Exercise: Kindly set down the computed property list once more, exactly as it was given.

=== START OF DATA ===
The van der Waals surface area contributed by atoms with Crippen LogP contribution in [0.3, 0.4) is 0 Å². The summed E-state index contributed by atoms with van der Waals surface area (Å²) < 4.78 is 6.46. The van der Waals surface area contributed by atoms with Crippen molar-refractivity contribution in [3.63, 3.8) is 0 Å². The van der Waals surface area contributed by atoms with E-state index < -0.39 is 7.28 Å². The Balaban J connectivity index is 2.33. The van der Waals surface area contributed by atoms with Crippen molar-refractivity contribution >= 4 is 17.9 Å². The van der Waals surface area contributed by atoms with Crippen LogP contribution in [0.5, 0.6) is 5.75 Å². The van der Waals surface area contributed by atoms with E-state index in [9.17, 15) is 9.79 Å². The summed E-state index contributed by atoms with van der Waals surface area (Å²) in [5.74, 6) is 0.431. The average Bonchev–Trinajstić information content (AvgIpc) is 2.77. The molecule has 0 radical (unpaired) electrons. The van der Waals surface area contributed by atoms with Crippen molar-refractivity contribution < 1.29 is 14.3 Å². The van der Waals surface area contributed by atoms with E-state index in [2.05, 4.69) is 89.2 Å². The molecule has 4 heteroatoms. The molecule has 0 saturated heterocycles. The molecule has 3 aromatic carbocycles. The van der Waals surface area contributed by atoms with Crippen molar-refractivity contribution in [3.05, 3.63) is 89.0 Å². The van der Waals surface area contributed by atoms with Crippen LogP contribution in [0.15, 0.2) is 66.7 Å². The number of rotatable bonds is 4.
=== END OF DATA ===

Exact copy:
The van der Waals surface area contributed by atoms with Crippen LogP contribution in [0.3, 0.4) is 0 Å². The summed E-state index contributed by atoms with van der Waals surface area (Å²) < 4.78 is 6.46. The van der Waals surface area contributed by atoms with Crippen molar-refractivity contribution in [3.63, 3.8) is 0 Å². The van der Waals surface area contributed by atoms with E-state index < -0.39 is 7.28 Å². The Balaban J connectivity index is 2.33. The van der Waals surface area contributed by atoms with Crippen molar-refractivity contribution >= 4 is 17.9 Å². The van der Waals surface area contributed by atoms with Crippen LogP contribution in [0.5, 0.6) is 5.75 Å². The van der Waals surface area contributed by atoms with E-state index in [9.17, 15) is 9.79 Å². The summed E-state index contributed by atoms with van der Waals surface area (Å²) in [5.74, 6) is 0.431. The average Bonchev–Trinajstić information content (AvgIpc) is 2.77. The molecule has 0 radical (unpaired) electrons. The van der Waals surface area contributed by atoms with Crippen molar-refractivity contribution < 1.29 is 14.3 Å². The van der Waals surface area contributed by atoms with E-state index in [2.05, 4.69) is 89.2 Å². The molecule has 4 heteroatoms. The molecule has 0 saturated heterocycles. The molecule has 3 aromatic carbocycles. The van der Waals surface area contributed by atoms with Crippen molar-refractivity contribution in [3.05, 3.63) is 89.0 Å². The van der Waals surface area contributed by atoms with Crippen LogP contribution in [0.15, 0.2) is 66.7 Å². The number of rotatable bonds is 4.